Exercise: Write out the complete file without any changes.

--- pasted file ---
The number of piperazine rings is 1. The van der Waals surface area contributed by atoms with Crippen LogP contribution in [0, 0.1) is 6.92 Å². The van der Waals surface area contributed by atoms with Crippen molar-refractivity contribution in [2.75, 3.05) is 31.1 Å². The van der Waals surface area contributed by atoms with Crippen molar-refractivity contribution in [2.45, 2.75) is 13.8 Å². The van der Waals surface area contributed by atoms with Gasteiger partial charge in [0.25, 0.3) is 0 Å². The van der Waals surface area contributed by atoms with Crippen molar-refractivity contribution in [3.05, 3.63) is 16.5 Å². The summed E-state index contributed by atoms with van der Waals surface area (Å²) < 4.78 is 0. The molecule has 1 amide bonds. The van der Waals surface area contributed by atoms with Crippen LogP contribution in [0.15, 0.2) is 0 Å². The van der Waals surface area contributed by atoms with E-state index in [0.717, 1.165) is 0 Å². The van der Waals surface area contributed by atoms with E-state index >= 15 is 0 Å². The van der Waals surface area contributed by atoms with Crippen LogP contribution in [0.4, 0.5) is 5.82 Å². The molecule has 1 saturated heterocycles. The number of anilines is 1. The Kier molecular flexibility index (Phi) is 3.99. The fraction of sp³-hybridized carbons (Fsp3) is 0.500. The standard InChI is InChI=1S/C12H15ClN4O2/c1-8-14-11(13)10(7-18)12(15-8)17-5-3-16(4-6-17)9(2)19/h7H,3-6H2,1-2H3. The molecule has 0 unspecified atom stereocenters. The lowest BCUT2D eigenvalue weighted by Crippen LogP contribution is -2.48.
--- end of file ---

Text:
The number of piperazine rings is 1. The van der Waals surface area contributed by atoms with Crippen LogP contribution in [0, 0.1) is 6.92 Å². The van der Waals surface area contributed by atoms with Crippen molar-refractivity contribution in [2.75, 3.05) is 31.1 Å². The van der Waals surface area contributed by atoms with Crippen molar-refractivity contribution in [2.45, 2.75) is 13.8 Å². The van der Waals surface area contributed by atoms with Gasteiger partial charge in [0.25, 0.3) is 0 Å². The van der Waals surface area contributed by atoms with Crippen molar-refractivity contribution in [3.05, 3.63) is 16.5 Å². The summed E-state index contributed by atoms with van der Waals surface area (Å²) < 4.78 is 0. The molecule has 1 amide bonds. The van der Waals surface area contributed by atoms with Crippen LogP contribution in [0.15, 0.2) is 0 Å². The van der Waals surface area contributed by atoms with E-state index in [0.717, 1.165) is 0 Å². The van der Waals surface area contributed by atoms with E-state index >= 15 is 0 Å². The van der Waals surface area contributed by atoms with Crippen LogP contribution in [0.4, 0.5) is 5.82 Å². The molecule has 1 saturated heterocycles. The number of anilines is 1. The Kier molecular flexibility index (Phi) is 3.99. The fraction of sp³-hybridized carbons (Fsp3) is 0.500. The standard InChI is InChI=1S/C12H15ClN4O2/c1-8-14-11(13)10(7-18)12(15-8)17-5-3-16(4-6-17)9(2)19/h7H,3-6H2,1-2H3. The molecule has 0 unspecified atom stereocenters. The lowest BCUT2D eigenvalue weighted by Crippen LogP contribution is -2.48.